Legal Ethics Corner
Ethics Corner is designed to present ethical issues that practitioners might well face on a daily basis. It is a service of the Legal Ethics Committee of the San Diego County Bar Association for SDCBA members.

Obtaining Full Releases and Civil Code Section 1542 Waivers in the Face of a Fee Dispute: Not as Straightforward as it Seems
The thought is certainly logical enough: “If I am going to cut this client (or ex-client) a break on outstanding legal fees, s/he is going to sign a full release in my favor with a Civil Code section 1542 waiver (i.e., release of unsuspected claims in addition to known claims). I am not going to reduce fees only to face a malpractice claim down the road.” The above seems simple enough, but as with many issues of legal ethics, it is not.
In its latest formal ethics opinion (No. 2009-178), the State Bar’s Standing Committee on Professional Responsibility and Conduct (COPRAC) posits three hypothetical situations, all involving a fee dispute between attorney and client:
  1. Attorney A represents Client 1, and despite the dispute, both want the representation to continue. Neither is aware of any basis for a possible malpractice claim, but Attorney A nonetheless feels it wise to obtain a full release and 1542 waiver for services rendered to date and the settlement agreement includes such terms. Later, Client 1 ends up filing a malpractice claim covered by the settlement agreement, and Attorney A relies upon the full release and 1542 waiver in defending against the same. 
  2. Attorney B believes she has committed malpractice in her representation of Client 2. As the representation winds down, B demands payment of outstanding fees. She never discloses the facts of the potential malpractice claim. While in mediation of the fee dispute, at which Client 2 does not have independent counsel, they enter into a full release with a 1542 waiver which also releases the malpractice claim unknown to Client 2.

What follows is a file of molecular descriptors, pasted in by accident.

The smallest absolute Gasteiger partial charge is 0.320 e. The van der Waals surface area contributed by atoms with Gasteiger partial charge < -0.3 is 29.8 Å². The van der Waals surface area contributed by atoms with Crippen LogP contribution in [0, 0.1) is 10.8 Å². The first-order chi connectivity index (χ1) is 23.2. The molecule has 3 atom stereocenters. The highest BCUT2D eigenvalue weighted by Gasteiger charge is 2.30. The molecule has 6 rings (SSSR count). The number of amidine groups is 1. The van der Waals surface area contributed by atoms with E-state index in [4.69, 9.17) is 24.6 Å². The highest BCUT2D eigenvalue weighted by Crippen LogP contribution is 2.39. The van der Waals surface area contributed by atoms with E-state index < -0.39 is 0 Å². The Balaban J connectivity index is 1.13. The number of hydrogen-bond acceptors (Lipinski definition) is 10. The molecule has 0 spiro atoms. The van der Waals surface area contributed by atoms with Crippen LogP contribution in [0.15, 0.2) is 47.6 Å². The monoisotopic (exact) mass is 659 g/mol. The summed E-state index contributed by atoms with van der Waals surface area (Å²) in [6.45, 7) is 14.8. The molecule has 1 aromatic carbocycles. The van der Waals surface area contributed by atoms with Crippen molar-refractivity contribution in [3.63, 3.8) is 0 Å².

3. Attorney C’s representation of Client 3 has concluded. C demands payment of outstanding fees, Client 3 refuses to pay, and contends C has committed malpractice. Client 3 hires Attorney D to represent her in the fee and malpractice dispute with Attorney C. While represented by Attorney D, Client 3 and Attorney C resolve their disputes via a settlement agreement that includes a full release and 1542 waiver.
As the enforceability of any such settlement is a matter of contract law that will depend on various factors, COPRAC does not address that legal issue; it only addresses the ethical obligations of a lawyer entering into an agreement with a full release and 1542 waiver. In factual circumstances like the above, the attorney must be mindful of four issues: 1) Is there a conflict of interest? 2)  How must the attorney proceed in order to fulfill his/her fiduciary duties? 3) What disclosures must the attorney make to the client (including disclosure of the facts giving rise to the malpractice claim and full disclosure/explanation of the terms of the proposed settlement)? and 4) Should the attorney withdraw from representation?          
In answering these various questions with respect to the above three factual scenarios, COPRAC invokes a number of general rules:
  1. A fee dispute, by itself, does not require the lawyer to withdraw although withdrawal is permissive under Rule of Professional Conduct 3-700. However, prior to commencing a suit for collection of fees, the attorney should withdraw from all matters on which s/he represents the client.